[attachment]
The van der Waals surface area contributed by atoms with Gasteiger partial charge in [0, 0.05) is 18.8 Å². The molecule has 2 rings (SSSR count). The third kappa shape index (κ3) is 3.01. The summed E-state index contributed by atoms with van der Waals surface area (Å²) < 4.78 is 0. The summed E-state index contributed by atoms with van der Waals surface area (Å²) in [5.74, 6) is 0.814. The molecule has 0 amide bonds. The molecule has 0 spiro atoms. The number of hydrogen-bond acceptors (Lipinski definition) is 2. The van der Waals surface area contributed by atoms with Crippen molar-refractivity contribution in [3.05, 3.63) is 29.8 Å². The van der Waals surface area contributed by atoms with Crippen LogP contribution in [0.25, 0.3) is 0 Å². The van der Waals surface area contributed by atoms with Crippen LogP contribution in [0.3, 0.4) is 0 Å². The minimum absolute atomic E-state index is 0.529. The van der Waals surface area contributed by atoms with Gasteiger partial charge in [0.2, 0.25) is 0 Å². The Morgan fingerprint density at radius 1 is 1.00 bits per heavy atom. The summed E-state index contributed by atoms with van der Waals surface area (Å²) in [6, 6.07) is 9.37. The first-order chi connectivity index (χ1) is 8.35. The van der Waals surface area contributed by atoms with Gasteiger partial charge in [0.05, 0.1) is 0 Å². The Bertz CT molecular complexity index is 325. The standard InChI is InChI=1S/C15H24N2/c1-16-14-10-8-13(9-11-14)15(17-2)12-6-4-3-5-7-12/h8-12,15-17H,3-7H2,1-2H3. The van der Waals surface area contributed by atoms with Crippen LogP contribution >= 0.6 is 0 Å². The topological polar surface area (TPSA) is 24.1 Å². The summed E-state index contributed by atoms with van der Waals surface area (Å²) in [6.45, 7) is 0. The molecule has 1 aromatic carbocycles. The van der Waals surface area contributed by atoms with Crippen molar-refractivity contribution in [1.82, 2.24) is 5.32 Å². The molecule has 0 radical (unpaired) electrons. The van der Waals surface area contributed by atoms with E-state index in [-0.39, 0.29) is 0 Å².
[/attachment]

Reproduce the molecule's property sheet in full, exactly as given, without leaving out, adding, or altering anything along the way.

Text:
The van der Waals surface area contributed by atoms with Gasteiger partial charge in [0, 0.05) is 18.8 Å². The molecule has 2 rings (SSSR count). The third kappa shape index (κ3) is 3.01. The summed E-state index contributed by atoms with van der Waals surface area (Å²) < 4.78 is 0. The summed E-state index contributed by atoms with van der Waals surface area (Å²) in [5.74, 6) is 0.814. The molecule has 0 amide bonds. The molecule has 0 spiro atoms. The number of hydrogen-bond acceptors (Lipinski definition) is 2. The van der Waals surface area contributed by atoms with Crippen molar-refractivity contribution in [3.05, 3.63) is 29.8 Å². The van der Waals surface area contributed by atoms with Crippen LogP contribution in [0.25, 0.3) is 0 Å². The van der Waals surface area contributed by atoms with Crippen LogP contribution in [0.3, 0.4) is 0 Å². The minimum absolute atomic E-state index is 0.529. The van der Waals surface area contributed by atoms with Gasteiger partial charge in [0.2, 0.25) is 0 Å². The Morgan fingerprint density at radius 1 is 1.00 bits per heavy atom. The summed E-state index contributed by atoms with van der Waals surface area (Å²) in [6, 6.07) is 9.37. The first-order chi connectivity index (χ1) is 8.35. The van der Waals surface area contributed by atoms with Gasteiger partial charge in [0.05, 0.1) is 0 Å². The Bertz CT molecular complexity index is 325. The standard InChI is InChI=1S/C15H24N2/c1-16-14-10-8-13(9-11-14)15(17-2)12-6-4-3-5-7-12/h8-12,15-17H,3-7H2,1-2H3. The van der Waals surface area contributed by atoms with Crippen LogP contribution >= 0.6 is 0 Å². The topological polar surface area (TPSA) is 24.1 Å². The summed E-state index contributed by atoms with van der Waals surface area (Å²) in [6.45, 7) is 0. The molecule has 1 aromatic carbocycles. The van der Waals surface area contributed by atoms with Crippen molar-refractivity contribution in [1.82, 2.24) is 5.32 Å². The molecule has 0 radical (unpaired) electrons. The van der Waals surface area contributed by atoms with E-state index in [-0.39, 0.29) is 0 Å².